I am doing research for yet another article that takes me to  Ice Age Now the blog of Robert Felix (Ice Age Bob).    Bob’s current first page features a video from YouTube called I-90 Rocks.

I have driven this route a couple of times, but I wish I had seen this video before, just so I could have appreciated the Geology I was passing through.




The Grim Lessons of Charles Whitman

SteveTrucker2  Homepage   UT+Tower

Your Humble Narrator is not on his normal literary “turf” and hastens to get back to more light-hearted prose.  He hopes his loyal readers will excuse this short tour past the “dark side”.  The story may be found at AmericanThinker.com.  Click the link below the next paragraph.

This story has haunted me since I was a student at UT Austin. The “incident” happened some years before I arrived, but it still hung over the campus like the shadow of a certain Clock  Tower.  It was brought to the forefront of my conscience in 2006 in a Texas Monthly article on the 40th anniversary.  From that and what I already knew, there seemed to be some lessons that we had not taken to heart. The idea incubated in my scatter-brain mind for the next 12 years…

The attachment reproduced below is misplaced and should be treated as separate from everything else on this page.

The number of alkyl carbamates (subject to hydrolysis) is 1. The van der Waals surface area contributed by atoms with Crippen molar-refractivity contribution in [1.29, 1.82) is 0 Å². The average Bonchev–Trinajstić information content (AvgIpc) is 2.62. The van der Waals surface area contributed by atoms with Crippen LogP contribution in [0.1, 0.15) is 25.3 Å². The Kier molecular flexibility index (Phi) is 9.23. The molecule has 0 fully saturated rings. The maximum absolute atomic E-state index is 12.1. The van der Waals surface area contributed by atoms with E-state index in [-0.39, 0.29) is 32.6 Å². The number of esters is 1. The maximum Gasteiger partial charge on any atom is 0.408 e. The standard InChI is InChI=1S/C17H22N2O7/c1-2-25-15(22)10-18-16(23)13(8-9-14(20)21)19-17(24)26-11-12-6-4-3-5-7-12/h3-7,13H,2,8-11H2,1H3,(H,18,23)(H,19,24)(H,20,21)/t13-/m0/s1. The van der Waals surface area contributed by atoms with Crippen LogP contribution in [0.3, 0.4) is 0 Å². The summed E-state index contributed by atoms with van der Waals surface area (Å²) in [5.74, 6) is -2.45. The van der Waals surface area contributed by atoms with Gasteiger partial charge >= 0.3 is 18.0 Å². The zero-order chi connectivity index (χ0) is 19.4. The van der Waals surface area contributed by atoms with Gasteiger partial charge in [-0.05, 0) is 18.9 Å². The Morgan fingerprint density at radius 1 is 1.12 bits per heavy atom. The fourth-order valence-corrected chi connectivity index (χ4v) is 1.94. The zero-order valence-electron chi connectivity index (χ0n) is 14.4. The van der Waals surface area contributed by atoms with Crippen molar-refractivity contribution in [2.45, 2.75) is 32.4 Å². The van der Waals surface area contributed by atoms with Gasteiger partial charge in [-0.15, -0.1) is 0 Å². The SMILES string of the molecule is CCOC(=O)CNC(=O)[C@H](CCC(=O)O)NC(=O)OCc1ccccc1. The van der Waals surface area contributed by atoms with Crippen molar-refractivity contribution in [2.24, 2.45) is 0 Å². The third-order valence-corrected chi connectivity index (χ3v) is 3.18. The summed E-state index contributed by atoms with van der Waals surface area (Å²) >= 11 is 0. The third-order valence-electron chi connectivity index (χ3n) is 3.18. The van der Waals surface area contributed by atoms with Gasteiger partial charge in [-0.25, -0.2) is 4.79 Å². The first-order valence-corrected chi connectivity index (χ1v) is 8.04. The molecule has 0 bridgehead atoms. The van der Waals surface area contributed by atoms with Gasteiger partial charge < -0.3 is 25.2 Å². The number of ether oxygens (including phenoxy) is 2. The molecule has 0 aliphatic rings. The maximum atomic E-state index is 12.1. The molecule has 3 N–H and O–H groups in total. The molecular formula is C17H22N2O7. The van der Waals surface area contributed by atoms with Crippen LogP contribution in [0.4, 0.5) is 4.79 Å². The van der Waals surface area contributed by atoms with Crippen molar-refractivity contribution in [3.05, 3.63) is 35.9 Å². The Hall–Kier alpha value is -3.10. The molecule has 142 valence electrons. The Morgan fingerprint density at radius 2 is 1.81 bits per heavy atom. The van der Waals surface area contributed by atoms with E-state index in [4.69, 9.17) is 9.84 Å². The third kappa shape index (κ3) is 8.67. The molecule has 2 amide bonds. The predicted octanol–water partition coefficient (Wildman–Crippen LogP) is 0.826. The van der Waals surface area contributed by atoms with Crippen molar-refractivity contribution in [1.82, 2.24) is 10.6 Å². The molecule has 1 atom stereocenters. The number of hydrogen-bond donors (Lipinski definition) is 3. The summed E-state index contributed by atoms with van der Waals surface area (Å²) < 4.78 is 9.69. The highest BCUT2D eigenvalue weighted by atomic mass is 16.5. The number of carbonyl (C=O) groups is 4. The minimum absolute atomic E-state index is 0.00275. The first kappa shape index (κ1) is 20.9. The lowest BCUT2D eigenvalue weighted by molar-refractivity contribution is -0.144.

The Grim Lessons of Charles Whitman



In American Thinker:             Home   Cover Letter




Over The Road   


Cover Letter with links               My Website

A Long Time Ago in Argentina

SteveTrucker2  Homepage   DreamVacations   Portfolio

[In 2002, I was back working in Houston, but I was still sent to  South America, occasionally.  But, this particular post has to do with a private trip we made first to Peru where my wife’s family lives.  It was a convenient place to let the the two young sons visit their aunt,  uncle and grandmother while the wife and I sneaked off to Argentina for a week. the prices I quote seem ridiculously cheap and not all of that is inflation from then to now – as explained in the text.  I was writing “Ten Things You Should Know When Visiting (Blank)” articles, in those  days and I just hit a big vein of them in a long-untouched directory copied faithfully from computer to  computer over the years.